2 tsp ground cinnamon
1 tsp salt
1 cup nuts (if you’re so inclined. I never am.)

Combine in a third bowl.  Stir flour mixture into apples alternately with egg mixture.  Pour into greased 13×9 inch baking pan or casserole dish.  Bake in preheated oven at 350 degrees, 50-60 minutes until knife inserted in center comes out clean.  (May take longer if apples are very soft.)


2/3 cup brown sugar
1/4 cup milk
1 tbsp flour

While cake bakes, whisk together in saucepan and heat to boiling, stirring to dissolve lumps. Remove from heat.

1/3 cup powdered sugar

Mix into caramel sauce and pour over hot cake.

Delicious for dessert, brunch, or just as an afternoon snack!

31 Days of Living Local · cooking

Meal Planning with Your CSA {31 Days: Day 3}

I used to spend hours on the weekends planning a menu that revolved around sales prices and ad circulars and Southern Savers and stockpiling.

Then I realized I was driving myself and my family crazy and Saturdays were becoming a burden rather than a blessing.  My quest to meal plan and be frugal and clip coupons was eating away at family time.  I had a tendency to wait until then because we always have Friday night pizza, so I knew that plan and usually by Saturday, the paycheck was in the bank.

But this past spring we joined a CSA.  It’s Community Supported Agriculture and being a part of one has really shaped the way I approach meal planning and grocery shopping. Basically, as a member, you are buying a share of a farmer’s crops.  You’re taking part in the risk that is farming, but you’re putting money directly into the pockets of local farmers and supporting their families.

   Through a CSA the consumer has a direct connection with the food they purchase.  Furthermore, the consumer can provide a farmer with input.  For example, if a particular variety is not favored the consumer can inform the farmer.  This allows the farmer to better meet the needs of his customers and friends.  If more of certain vegetables are desired that farmer can adjust his next planting.  Where else can you have such a direct impact regarding the needs of your family’s nutrition?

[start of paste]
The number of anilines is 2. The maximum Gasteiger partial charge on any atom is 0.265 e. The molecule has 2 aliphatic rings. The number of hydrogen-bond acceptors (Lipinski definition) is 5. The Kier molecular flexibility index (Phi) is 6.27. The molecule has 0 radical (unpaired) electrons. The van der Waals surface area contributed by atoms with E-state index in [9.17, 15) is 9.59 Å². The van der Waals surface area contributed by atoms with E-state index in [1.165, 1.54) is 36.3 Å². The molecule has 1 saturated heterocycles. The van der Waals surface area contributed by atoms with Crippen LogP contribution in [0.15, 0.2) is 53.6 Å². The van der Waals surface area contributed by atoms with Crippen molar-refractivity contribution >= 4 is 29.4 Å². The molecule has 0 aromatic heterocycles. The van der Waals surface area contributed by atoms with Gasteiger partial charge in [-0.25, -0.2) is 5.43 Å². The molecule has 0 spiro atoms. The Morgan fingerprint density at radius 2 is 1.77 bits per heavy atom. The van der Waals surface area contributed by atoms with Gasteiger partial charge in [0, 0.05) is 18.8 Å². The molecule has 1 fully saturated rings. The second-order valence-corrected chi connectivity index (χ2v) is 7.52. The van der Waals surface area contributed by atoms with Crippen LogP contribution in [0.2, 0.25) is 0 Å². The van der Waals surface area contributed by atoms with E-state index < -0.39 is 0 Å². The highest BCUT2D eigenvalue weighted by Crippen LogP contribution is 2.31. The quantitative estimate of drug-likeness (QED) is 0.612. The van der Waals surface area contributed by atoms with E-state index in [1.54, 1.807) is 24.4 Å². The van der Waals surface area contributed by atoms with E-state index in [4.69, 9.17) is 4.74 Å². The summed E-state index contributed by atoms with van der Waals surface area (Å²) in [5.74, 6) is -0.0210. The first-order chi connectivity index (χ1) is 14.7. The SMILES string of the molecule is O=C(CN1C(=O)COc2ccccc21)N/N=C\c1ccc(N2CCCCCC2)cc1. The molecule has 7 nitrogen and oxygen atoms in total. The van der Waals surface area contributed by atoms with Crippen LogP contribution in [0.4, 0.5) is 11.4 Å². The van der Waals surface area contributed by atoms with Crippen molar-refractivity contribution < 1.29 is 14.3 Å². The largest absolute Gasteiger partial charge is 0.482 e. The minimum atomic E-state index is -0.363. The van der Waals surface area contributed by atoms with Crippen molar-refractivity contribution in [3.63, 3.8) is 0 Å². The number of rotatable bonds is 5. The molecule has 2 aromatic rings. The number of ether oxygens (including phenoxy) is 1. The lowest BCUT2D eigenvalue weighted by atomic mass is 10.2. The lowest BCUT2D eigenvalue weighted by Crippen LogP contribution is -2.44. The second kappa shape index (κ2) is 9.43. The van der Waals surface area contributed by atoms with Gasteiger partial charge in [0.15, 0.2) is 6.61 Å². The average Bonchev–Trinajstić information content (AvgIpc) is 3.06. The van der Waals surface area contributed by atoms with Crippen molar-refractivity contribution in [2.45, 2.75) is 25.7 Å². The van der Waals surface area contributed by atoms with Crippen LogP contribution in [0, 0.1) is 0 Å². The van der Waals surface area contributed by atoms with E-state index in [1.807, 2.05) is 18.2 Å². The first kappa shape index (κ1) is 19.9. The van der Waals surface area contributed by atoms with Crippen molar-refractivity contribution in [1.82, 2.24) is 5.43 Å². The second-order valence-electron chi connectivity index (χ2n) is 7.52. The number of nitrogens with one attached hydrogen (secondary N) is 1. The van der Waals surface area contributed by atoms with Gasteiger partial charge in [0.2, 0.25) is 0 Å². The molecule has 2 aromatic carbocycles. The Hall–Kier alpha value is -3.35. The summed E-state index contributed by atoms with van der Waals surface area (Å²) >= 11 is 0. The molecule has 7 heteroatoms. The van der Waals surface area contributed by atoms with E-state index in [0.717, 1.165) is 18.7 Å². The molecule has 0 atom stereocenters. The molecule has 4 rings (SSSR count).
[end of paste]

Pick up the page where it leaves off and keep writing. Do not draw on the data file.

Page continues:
~from Red Dust Ranch, a North Georgia Farm

My delivery came every Wednesday afternoon which meant if I waited until Saturday to begin meal planning again for the next week, I had vegetables just sitting and waiting.  Plus, our share changed slightly from week to week, so I couldn’t always count on having the same amount or variety. I had to let go of my need to control knowing exactly what would be available.  And I had to start using my resources to help me figure out what to do with six straight weeks of kale, cabbage, and collards!

I’ve referenced this cookbook several times, but truly, Simply in Season is the best go-to resource for using local produce in a variety of meals as side dishes and the main course.  It’s organized by season and color-coded, so I knew I could just flip to the red section and find a variety of ways to use squash and zucchini and tomatoes that would be different than my standard casserole and BLT.

Like this? This crustless summer squash quiche is easy, budget friendly, and is the reason I’ve also learned to make my own baking mix.  Plus it’s versatile. You can actually substitute any seasonal vegetable into this recipe, and if you’re feeling really Pinterest-y, go ahead and cook it in teacups or a muffin tin for individualized portions.  (My kids always think those are more fun!)

Using this resource and delving into my friend Jamie’s book, Real Food for the Real Homemaker, has also helped me discover that stocking my pantry doesn’t necessarily mean I have a dozen boxes of cereal and bottles of salad dressing.  Instead, I’ve begun stocking with actual real food supplies: flours, oils, vinegars, rice, grains, fresh dairy (local when I can), fresh and dried fruits, and lots of produce.  For me, this has meant that I can approach grocery shopping with the idea that I should keep on hand the items that I need to change my meal plan at the last moment because I drove past the farmer’s market and their corn finally came in or they just picked the last batch of okra.